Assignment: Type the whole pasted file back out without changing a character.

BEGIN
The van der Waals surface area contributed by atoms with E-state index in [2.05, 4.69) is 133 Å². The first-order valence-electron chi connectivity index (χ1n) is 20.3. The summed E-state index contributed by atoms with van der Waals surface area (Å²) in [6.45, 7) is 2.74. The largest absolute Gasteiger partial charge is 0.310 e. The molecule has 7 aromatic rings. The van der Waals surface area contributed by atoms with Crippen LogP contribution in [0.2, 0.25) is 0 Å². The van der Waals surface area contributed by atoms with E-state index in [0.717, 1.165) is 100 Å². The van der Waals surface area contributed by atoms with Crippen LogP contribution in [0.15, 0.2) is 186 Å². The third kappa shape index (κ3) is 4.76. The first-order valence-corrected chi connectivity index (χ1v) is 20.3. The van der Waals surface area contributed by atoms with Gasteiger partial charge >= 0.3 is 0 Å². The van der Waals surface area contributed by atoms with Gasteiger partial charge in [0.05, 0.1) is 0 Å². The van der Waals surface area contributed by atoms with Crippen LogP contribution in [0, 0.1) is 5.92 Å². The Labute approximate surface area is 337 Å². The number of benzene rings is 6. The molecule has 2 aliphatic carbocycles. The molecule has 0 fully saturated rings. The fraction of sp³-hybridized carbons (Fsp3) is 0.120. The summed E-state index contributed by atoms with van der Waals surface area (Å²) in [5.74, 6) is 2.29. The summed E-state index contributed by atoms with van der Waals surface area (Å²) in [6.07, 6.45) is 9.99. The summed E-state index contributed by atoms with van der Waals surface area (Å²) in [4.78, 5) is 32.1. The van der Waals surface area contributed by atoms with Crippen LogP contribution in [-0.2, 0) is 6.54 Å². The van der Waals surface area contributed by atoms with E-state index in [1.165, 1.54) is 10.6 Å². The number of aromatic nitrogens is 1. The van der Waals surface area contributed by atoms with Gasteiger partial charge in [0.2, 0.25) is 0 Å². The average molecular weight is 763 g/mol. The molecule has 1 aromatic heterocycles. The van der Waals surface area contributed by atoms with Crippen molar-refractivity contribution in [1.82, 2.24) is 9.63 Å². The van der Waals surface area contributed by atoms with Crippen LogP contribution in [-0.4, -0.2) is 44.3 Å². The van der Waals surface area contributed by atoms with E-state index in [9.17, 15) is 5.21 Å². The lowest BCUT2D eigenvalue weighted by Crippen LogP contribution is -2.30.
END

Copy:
The van der Waals surface area contributed by atoms with E-state index in [2.05, 4.69) is 133 Å². The first-order valence-electron chi connectivity index (χ1n) is 20.3. The summed E-state index contributed by atoms with van der Waals surface area (Å²) in [6.45, 7) is 2.74. The largest absolute Gasteiger partial charge is 0.310 e. The molecule has 7 aromatic rings. The van der Waals surface area contributed by atoms with Crippen LogP contribution in [0.2, 0.25) is 0 Å². The van der Waals surface area contributed by atoms with E-state index in [0.717, 1.165) is 100 Å². The van der Waals surface area contributed by atoms with Crippen LogP contribution in [0.15, 0.2) is 186 Å². The third kappa shape index (κ3) is 4.76. The first-order valence-corrected chi connectivity index (χ1v) is 20.3. The van der Waals surface area contributed by atoms with Gasteiger partial charge >= 0.3 is 0 Å². The van der Waals surface area contributed by atoms with Gasteiger partial charge in [0.05, 0.1) is 0 Å². The van der Waals surface area contributed by atoms with Crippen LogP contribution in [0, 0.1) is 5.92 Å². The Labute approximate surface area is 337 Å². The number of benzene rings is 6. The molecule has 2 aliphatic carbocycles. The molecule has 0 fully saturated rings. The fraction of sp³-hybridized carbons (Fsp3) is 0.120. The summed E-state index contributed by atoms with van der Waals surface area (Å²) in [5.74, 6) is 2.29. The summed E-state index contributed by atoms with van der Waals surface area (Å²) in [6.07, 6.45) is 9.99. The summed E-state index contributed by atoms with van der Waals surface area (Å²) in [4.78, 5) is 32.1. The van der Waals surface area contributed by atoms with Crippen LogP contribution in [-0.2, 0) is 6.54 Å². The van der Waals surface area contributed by atoms with E-state index in [1.165, 1.54) is 10.6 Å². The number of aromatic nitrogens is 1. The van der Waals surface area contributed by atoms with Gasteiger partial charge in [0.2, 0.25) is 0 Å². The average molecular weight is 763 g/mol. The molecule has 1 aromatic heterocycles. The van der Waals surface area contributed by atoms with Crippen molar-refractivity contribution in [1.82, 2.24) is 9.63 Å². The van der Waals surface area contributed by atoms with Crippen LogP contribution in [-0.4, -0.2) is 44.3 Å². The van der Waals surface area contributed by atoms with E-state index in [9.17, 15) is 5.21 Å². The lowest BCUT2D eigenvalue weighted by Crippen LogP contribution is -2.30.